He has scored 51 points in 49 minutes played this series, the type of point-per-minute production that validates his status among the league's elite. It's the splits that are so maddening -- to both the Los Angeles Clippers and the Golden State Warriors.
He scored 16 points in Game 1, when he played only 19 minutes (to the Clippers' consternation) before fouling out of a game won by Golden State.
But he roared back with 35 points in Game 2, when he had the foul-trouble-free luxury of playing 30 minutes in the Clippers' 138-98 romp.
"It just allowed me to play a little more aggressive," Griffin said in typical low-key manner.
Chris Paul, sitting next to him, looked at the box score placed between them on the table and scanned his eyes to the personal fouls column on Griffin's line.
"You didn't have any!" Paul said.
LOS ANGELES -- Blake Griffin didn’t need much time getting dressed after Game 1 on Saturday.
He had played just 19 minutes in the game, less than four minutes in the first half and a grand total of 39 seconds in the second quarter. Griffin had never played fewer minutes in a game he wasn’t injured during his career.
After preparing for the postseason for the past six months, Griffin was effectively reduced to nothing more than a highly paid spectator in the first game of the playoffs and was on the bench with the game tied in the final minute.
On Monday, Griffin was again on the bench at the end of the game, but under entirely different circumstances.
Despite getting into early foul trouble and losing Game 1, Doc Rivers didn’t want Griffin to change anything for Game 2 on Monday. He wanted him to be the same dominating player he had seen all season and trust he wouldn’t be saddled with three fouls early.
“Blake needs to play even more intense and even more aggressive,” Rivers said. “And not go the other way.”
Rivers got what he wanted and Griffin responded with a career playoff-high 35 points in 30 minutes and had no fouls as the Clippers routed the Warriors 138-98 to tie their best-of-seven first-round series before going back to Oakland for Games 3 and 4.
It was the most points the Clippers have ever scored in a playoff game and their largest margin of victory ever in the postseason.
How it happened: This game was never in doubt. The Clippers stormed out to an 11-point lead in the first quarter that ballooned to a 28-point advantage in the second quarter, thanks in part to the Clippers’ second unit. The Clippers would go up 33 in the third quarter and 40 in the fourth quarter and essentially had their way with Golden State from the opening tip to the final buzzer.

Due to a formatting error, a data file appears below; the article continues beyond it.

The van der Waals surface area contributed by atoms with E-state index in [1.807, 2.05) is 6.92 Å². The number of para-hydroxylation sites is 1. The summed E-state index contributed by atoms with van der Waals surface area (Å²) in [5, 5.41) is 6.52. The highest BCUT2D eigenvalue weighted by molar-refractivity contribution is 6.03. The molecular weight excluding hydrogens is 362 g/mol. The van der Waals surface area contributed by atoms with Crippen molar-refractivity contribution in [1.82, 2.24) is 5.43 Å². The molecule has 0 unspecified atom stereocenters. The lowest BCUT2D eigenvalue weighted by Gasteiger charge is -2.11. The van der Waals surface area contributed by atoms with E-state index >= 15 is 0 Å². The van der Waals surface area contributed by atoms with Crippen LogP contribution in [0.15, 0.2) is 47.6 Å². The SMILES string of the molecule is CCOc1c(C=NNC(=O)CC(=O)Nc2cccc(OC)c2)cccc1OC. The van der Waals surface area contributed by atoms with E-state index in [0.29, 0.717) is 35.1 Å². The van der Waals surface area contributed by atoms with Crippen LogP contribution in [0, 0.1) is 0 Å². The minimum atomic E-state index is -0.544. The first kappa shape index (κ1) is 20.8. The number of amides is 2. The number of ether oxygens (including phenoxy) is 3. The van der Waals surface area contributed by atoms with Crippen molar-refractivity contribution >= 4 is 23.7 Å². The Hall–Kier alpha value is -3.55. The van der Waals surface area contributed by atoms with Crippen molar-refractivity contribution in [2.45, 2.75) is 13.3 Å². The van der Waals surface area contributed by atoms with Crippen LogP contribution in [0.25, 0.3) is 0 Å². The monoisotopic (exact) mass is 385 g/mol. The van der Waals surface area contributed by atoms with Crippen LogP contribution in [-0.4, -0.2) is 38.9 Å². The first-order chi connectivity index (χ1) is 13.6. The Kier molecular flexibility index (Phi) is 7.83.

What it means: It means the Clippers have tied the series up at 1-1 and now have to steal a game in Oakland to regain home-court advantage.
Hits: Griffin scored 35 points in 30 minutes on 13-of-17 shooting from the field and 9-of-10 from the free throw line. After being limited to 19 minutes in Game 1, he was on the floor for as long as he needed to be on Monday. DeAndre Jordan had 11 points, 9 rebounds and five blocks, Chris Paul had 12 points and 10 assists and Darren Collison had 12 points and 10 assists. Danny Granger and Hedo Turkoglu also combined for 28 points and six 3-pointers.
Misses: Hard to single out a miss on a night like this for the Clippers.
Stat of the game: Stephen Curry scored 20 points in the third quarter and the Clippers increased their lead by six points in the period.
Up next: The Clippers will take on the Warriors in Game 3 on Thursday at Oracle Arena.
LOS ANGELES -- Blake Griffin scored a career playoff-high 35 points without a foul and the Los Angeles Clippers led all the way in routing the Golden State Warriors 138-98 Monday night to even their first-round series at a game apiece.
Chris Paul added 12 points and 10 assists for the Clippers, who started the game on a 14-4 run and kept on going, maintaining a sizeable double-digit lead through the final three quarters. They finished with a franchise record points for a playoff game.
All the foul trouble that plagued Griffin and Paul in the Clippers' four-point loss in Game 1 belonged to the Warriors this time.
Stephen Curry scored 20 of his 24 points in the third quarter, when the Warriors never got closer than 25 points, while playing with four fouls. Klay Thompson finished with seven points -- 15 under his average -- and four fouls.
PLAYA VISTA, Calif. -- Los Angeles Clippers guard Chris Paul said his hamstring has responded well to round-the-clock treatment and he will be ready to play Monday night in Game 2 of the team's first-round playoff series against the Golden State Warriors at Staples Center.
Paul initially injured his right hamstring late in the first half of the Clippers' 109-105 Game 1 loss to the Warriors on Saturday. He briefly came out of the game on two separate occasions late in the second quarter, but returned to play 18 minutes in the second half of the loss. Since then, he said he's gotten round the clock treatment for the past 48 hours.
"As much as we possibly could," Paul said when asked how much treatment he's gotten since Saturday. "We've got the best training staff in the league. I'll be ready tonight."
Paul has a history of injuries in the playoffs. He also has a history of playing through just about anything.
"Only thing I couldn't play through was the shoulder thing," Paul said of the separated shoulder that cost him six weeks between January and February. "This is fine."